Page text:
Brian Cox’s critique of John McDonnell sums up everything that’s wrong with centrist logic
TV personality and physicist Brian Cox has been trashing John McDonnell for putting forward the shocking proposition that being friends with Tories who cause mass human suffering isn’t for him. And his reaction symbolises everything that’s wrong with centrist logic.
"I can't forgive them for what they've done… I've never seen human suffering like this."
Shadow Chancellor John McDonnell on why he won't be friends with the Conservative party.
Watch the full interview tonight at 22:30 @BBCTwo #newsnight | @maitlis | @johnmcdonnellMP pic.twitter.com/RmyvhLKiyI
— BBC Newsnight (@BBCNewsnight) November 21, 2018
We should be friends with people who inflict mass human suffering, apparently
Countering McDonnell, scientist Brian Cox has moderately proposed that we should be friends with people who inflict mass human suffering. It’s more polite, apparently.
But Cox isn’t done there. According to him, if you won’t be friends with such people, then it’s apparently evidence you secretly desire to preside over a “one party state” – invoking images of despots like Joseph Stalin:
If you struggle to be friends with someone of the ‘opposite political persuasion’ then it seems to me that you believe a one party state is the way forward – because the only ‘good’ people are people who agree with you. Certainty suggests hubris – doubt suggests wisdom. https://t.co/2JWCMhBhZf
— Brian Cox (@ProfBrianCox) November 21, 2018
Novara Media journalist Ash Sarkar quickly pointed out what a ridiculous leap of logic this is:
I’m no professor, but isn’t it a tiny bit of a leap from “I spend my leisure time with people who I share values with” to “Outlaw other political parties”?
— Ash Sarkar (@AyoCaesar) November 21, 2018
Cox’s outburst is an example of the kind of absurdities that so-called centrism inflicts on people’s reasoning.
In the world of a centrist, it’s assumed that the major parties are separated by small reconcilable differences of opinion within an already settled economic and political consensus. And Cox’s voting record seems to be indicative of this:
I’m not party political. I have voted for all three main parties in my life – depends on policy at time of election.
— Brian Cox (@ProfBrianCox) June 29, 2018
Therefore, within Cox’s cosy, comfortable, liberal democratic world, we should tolerate and respect all political views. But what is absent here is an appreciation that this ‘consensus’ may have normalised destructive policy, or that the current government consists of extremists. Instead, the likes of Cox believe that all should be treated with equal respect and civility.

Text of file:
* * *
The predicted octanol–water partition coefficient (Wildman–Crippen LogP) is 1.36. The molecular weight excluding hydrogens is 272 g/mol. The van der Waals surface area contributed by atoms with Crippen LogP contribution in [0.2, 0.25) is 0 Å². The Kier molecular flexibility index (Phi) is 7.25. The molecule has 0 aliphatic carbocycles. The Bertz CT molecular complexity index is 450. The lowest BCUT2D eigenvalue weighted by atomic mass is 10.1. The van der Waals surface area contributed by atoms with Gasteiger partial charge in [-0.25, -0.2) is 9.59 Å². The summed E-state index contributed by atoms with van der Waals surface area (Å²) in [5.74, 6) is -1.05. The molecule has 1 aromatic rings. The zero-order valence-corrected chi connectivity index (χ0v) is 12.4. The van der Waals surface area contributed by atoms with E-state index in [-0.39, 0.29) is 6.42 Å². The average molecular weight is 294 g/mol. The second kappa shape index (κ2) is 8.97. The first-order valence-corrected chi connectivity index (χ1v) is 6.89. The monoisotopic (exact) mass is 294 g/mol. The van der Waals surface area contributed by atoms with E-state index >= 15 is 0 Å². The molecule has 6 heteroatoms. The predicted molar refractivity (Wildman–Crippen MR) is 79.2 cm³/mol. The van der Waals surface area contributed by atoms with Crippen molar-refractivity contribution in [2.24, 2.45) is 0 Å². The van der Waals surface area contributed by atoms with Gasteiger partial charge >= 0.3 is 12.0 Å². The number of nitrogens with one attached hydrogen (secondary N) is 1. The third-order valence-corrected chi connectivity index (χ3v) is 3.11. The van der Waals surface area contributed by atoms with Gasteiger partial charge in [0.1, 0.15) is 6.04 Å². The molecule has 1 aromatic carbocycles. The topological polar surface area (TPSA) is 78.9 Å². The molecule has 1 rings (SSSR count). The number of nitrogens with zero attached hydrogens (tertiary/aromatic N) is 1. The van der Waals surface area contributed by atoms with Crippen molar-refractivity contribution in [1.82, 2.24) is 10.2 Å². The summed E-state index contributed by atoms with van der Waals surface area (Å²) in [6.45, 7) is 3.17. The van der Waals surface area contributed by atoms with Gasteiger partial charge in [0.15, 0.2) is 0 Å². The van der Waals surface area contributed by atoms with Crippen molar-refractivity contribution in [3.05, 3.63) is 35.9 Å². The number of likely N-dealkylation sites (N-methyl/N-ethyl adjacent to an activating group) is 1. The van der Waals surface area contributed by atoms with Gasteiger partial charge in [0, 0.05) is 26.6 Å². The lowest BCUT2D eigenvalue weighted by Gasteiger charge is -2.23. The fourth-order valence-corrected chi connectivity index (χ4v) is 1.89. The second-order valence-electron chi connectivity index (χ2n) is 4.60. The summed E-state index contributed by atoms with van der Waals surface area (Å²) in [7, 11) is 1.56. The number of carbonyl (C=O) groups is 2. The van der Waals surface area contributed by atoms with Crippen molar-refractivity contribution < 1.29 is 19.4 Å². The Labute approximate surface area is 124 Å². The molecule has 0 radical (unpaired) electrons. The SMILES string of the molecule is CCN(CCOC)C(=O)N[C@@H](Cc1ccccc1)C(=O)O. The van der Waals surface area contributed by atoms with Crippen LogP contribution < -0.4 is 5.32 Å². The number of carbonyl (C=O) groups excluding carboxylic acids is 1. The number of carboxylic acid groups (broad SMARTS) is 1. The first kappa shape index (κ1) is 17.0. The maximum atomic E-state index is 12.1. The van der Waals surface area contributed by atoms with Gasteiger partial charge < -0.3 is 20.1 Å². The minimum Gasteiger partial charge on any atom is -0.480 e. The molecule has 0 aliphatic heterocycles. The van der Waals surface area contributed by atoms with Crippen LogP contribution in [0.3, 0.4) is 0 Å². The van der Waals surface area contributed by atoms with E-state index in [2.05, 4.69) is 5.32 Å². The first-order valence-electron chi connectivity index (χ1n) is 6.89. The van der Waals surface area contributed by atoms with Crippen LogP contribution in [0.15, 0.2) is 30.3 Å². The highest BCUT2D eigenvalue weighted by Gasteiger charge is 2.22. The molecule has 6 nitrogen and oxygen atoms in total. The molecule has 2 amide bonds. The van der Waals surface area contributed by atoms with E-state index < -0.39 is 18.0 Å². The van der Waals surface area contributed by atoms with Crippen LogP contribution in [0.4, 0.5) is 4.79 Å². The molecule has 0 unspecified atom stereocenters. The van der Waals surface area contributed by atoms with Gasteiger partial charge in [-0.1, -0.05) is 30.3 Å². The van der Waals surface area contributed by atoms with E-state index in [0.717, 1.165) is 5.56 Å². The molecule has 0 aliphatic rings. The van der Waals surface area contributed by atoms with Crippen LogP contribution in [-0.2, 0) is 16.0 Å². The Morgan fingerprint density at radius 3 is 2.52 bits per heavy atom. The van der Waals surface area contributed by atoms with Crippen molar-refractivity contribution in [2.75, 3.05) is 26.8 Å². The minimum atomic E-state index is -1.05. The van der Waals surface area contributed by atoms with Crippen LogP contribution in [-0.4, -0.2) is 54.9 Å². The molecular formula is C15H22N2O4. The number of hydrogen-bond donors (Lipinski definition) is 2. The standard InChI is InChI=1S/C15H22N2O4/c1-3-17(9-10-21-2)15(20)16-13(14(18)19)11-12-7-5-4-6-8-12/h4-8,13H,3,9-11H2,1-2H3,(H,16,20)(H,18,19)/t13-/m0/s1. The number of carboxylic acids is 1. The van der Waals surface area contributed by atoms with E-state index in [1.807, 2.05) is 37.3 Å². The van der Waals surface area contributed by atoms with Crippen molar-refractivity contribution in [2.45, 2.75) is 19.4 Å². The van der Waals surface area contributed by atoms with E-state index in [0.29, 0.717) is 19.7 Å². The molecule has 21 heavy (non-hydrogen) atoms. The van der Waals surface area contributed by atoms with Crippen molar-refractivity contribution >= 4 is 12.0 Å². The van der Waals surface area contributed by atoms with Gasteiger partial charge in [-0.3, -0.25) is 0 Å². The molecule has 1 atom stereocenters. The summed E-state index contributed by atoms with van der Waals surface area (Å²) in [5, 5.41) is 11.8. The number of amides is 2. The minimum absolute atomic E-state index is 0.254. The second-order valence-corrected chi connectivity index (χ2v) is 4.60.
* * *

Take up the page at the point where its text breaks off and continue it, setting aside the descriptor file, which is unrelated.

The limits of this position of extreme tolerance have been hilariously explored by comedian Aamer Rahman regarding the delicate issue of the ethics of punching Nazis:
Now you have to be friends with them too
But now, apparently, not only do we have to tolerate even the most reprehensible of our political opponents, we also have to be fucking friends with them.
So as Gove, Hunt, Rudd, May and co. pour petrol over our society, bursting it into an inferno of destitution, inequality and social misery, we’re expected to take them to the pub, play Jenga, and just raise a few small niggles we have about policy.
So you could be friend's with someone knowingly implementing policies designed to punish the vulnerable like universal credit? Knowingly selling arms to be used against civilians? Knowingly destroying our planet for short term gain?
— Ed Poole #GTTO (@edwardpoole1975) November 22, 2018
This idea becomes possible because centrists presume that everyone is a well-meaning public servant, no matter how destructive, misguided, or executed on the behalf of special interests their policies are.
They hold onto this idea like a religious article of faith and they are completely blind to the possibility that some people are beyond the pale; that their policies are so toxic and destructive that perhaps they deserve to be condemned and ostracised.
The media’s shocked reaction to McDonnell’s comments perfectly illustrates this. McDonnell has blasphemed against their holy political consensus. And in their small bubble world, McDonnell and the Tories are (or should be) just rival colleagues in a convivial political soap opera. As such, anyone who can’t be friends with rivals in this world must be an unreasonable crank – which is exactly how the mainstream media wants to frame him. The possibility that McDonnell is refusing to be friends with those who have normalised a situation of cruelty through public policy isn’t even considered.